Rebecca Winter is 60 and is down on her luck. Once a famous photographer, best known for her iconic Still Life With Breadcrumbs, the work and the money has now dried up. She finds herself living alone in a cottage in the middle of nowhere while she rents out her New York apartment, desperate to save money.
We hear the story from Rebecca’s point of view, and feel her loneliness and unhappiness as she reluctantly adjusts to her new life. She struggles to get to grips with life in the sticks, but is helped by the characters she meets, including roofer Jim and cafe-owning chatterbox Sarah. We hear more about Rebecca’s past with a philandering husband and a son, Ben, whom she loves very much but is now making a life of his own.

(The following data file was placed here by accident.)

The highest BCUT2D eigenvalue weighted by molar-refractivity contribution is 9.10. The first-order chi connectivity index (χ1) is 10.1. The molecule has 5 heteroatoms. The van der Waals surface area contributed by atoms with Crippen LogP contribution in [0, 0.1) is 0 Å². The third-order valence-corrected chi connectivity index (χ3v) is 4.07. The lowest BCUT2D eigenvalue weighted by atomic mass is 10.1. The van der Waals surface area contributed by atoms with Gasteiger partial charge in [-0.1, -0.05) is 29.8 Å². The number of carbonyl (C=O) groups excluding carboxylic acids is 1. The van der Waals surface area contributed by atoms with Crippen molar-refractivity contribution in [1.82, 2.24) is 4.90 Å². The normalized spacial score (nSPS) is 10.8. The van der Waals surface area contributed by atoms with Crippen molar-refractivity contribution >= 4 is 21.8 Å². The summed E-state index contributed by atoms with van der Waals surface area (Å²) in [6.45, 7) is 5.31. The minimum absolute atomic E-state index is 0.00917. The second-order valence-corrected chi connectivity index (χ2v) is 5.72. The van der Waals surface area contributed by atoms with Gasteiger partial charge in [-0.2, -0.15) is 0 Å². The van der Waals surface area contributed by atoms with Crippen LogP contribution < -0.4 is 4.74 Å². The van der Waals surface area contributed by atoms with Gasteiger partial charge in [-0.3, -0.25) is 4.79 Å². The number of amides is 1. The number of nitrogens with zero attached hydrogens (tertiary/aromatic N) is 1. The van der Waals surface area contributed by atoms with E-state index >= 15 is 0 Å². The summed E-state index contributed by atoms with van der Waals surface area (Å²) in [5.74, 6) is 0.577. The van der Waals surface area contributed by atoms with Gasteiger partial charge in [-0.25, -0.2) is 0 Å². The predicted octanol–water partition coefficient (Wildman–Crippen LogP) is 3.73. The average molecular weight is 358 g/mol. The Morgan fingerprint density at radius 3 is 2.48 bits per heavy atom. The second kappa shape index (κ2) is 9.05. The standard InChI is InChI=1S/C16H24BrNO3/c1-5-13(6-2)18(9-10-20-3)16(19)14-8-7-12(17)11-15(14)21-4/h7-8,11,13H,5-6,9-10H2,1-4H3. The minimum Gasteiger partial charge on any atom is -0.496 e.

The style of this book reminded me very much of Anne Tyler – it is all about the characters while the story itself is quite gentle and slow. Unfortunately though, I found the action in this novel a little to slow – it almost grinds to a halt at times and you just become desperate for something – anything! – to happen. Despite this, the story is enjoyable and memorable, and I found the relationship between an older woman and a younger man refreshing, and I liked the contrast between the city and the small town. It just feels a bit sluggish at times.
I would definitely read more of Quindlen’s books and overall I enjoyed this one. It was quick and easy to read, but could perhaps have been shorter to stop it getting boring at times.